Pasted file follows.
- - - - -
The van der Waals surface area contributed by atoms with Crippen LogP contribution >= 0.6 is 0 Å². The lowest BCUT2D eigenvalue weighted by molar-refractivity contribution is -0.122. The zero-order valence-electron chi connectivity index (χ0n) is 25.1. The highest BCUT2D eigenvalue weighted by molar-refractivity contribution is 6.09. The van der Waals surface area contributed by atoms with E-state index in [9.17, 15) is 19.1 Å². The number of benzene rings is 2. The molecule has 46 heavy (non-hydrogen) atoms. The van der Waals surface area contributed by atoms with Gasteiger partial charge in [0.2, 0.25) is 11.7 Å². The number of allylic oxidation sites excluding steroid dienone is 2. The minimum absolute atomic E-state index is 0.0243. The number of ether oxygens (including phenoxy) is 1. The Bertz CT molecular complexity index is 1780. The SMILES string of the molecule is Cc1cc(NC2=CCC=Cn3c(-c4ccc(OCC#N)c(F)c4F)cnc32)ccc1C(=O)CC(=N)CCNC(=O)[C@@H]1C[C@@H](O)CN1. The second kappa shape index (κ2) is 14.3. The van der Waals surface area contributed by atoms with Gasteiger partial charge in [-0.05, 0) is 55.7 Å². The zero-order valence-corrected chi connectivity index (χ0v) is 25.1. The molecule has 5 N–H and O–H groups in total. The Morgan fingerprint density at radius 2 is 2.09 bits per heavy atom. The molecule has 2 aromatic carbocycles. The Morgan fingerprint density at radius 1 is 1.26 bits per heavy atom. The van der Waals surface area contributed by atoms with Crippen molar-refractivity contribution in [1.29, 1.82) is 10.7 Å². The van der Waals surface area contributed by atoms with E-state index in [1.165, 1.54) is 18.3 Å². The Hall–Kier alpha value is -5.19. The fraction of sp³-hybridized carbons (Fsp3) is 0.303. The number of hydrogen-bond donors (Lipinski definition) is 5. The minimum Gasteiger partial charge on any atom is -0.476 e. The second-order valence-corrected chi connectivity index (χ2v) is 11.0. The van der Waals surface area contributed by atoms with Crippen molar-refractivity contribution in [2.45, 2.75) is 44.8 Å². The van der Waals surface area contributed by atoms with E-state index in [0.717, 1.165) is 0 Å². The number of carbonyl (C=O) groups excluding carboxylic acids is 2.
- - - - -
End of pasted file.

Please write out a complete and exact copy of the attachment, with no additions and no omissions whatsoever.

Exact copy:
The van der Waals surface area contributed by atoms with Crippen LogP contribution >= 0.6 is 0 Å². The lowest BCUT2D eigenvalue weighted by molar-refractivity contribution is -0.122. The zero-order valence-electron chi connectivity index (χ0n) is 25.1. The highest BCUT2D eigenvalue weighted by molar-refractivity contribution is 6.09. The van der Waals surface area contributed by atoms with E-state index in [9.17, 15) is 19.1 Å². The number of benzene rings is 2. The molecule has 46 heavy (non-hydrogen) atoms. The van der Waals surface area contributed by atoms with Gasteiger partial charge in [0.2, 0.25) is 11.7 Å². The number of allylic oxidation sites excluding steroid dienone is 2. The minimum absolute atomic E-state index is 0.0243. The number of ether oxygens (including phenoxy) is 1. The Bertz CT molecular complexity index is 1780. The SMILES string of the molecule is Cc1cc(NC2=CCC=Cn3c(-c4ccc(OCC#N)c(F)c4F)cnc32)ccc1C(=O)CC(=N)CCNC(=O)[C@@H]1C[C@@H](O)CN1. The second kappa shape index (κ2) is 14.3. The van der Waals surface area contributed by atoms with Gasteiger partial charge in [-0.05, 0) is 55.7 Å². The zero-order valence-corrected chi connectivity index (χ0v) is 25.1. The molecule has 5 N–H and O–H groups in total. The Morgan fingerprint density at radius 2 is 2.09 bits per heavy atom. The molecule has 2 aromatic carbocycles. The Morgan fingerprint density at radius 1 is 1.26 bits per heavy atom. The van der Waals surface area contributed by atoms with Crippen molar-refractivity contribution in [1.29, 1.82) is 10.7 Å². The van der Waals surface area contributed by atoms with E-state index in [1.165, 1.54) is 18.3 Å². The Hall–Kier alpha value is -5.19. The fraction of sp³-hybridized carbons (Fsp3) is 0.303. The number of hydrogen-bond donors (Lipinski definition) is 5. The minimum Gasteiger partial charge on any atom is -0.476 e. The second-order valence-corrected chi connectivity index (χ2v) is 11.0. The van der Waals surface area contributed by atoms with Crippen molar-refractivity contribution in [2.45, 2.75) is 44.8 Å². The van der Waals surface area contributed by atoms with E-state index in [0.717, 1.165) is 0 Å². The number of carbonyl (C=O) groups excluding carboxylic acids is 2.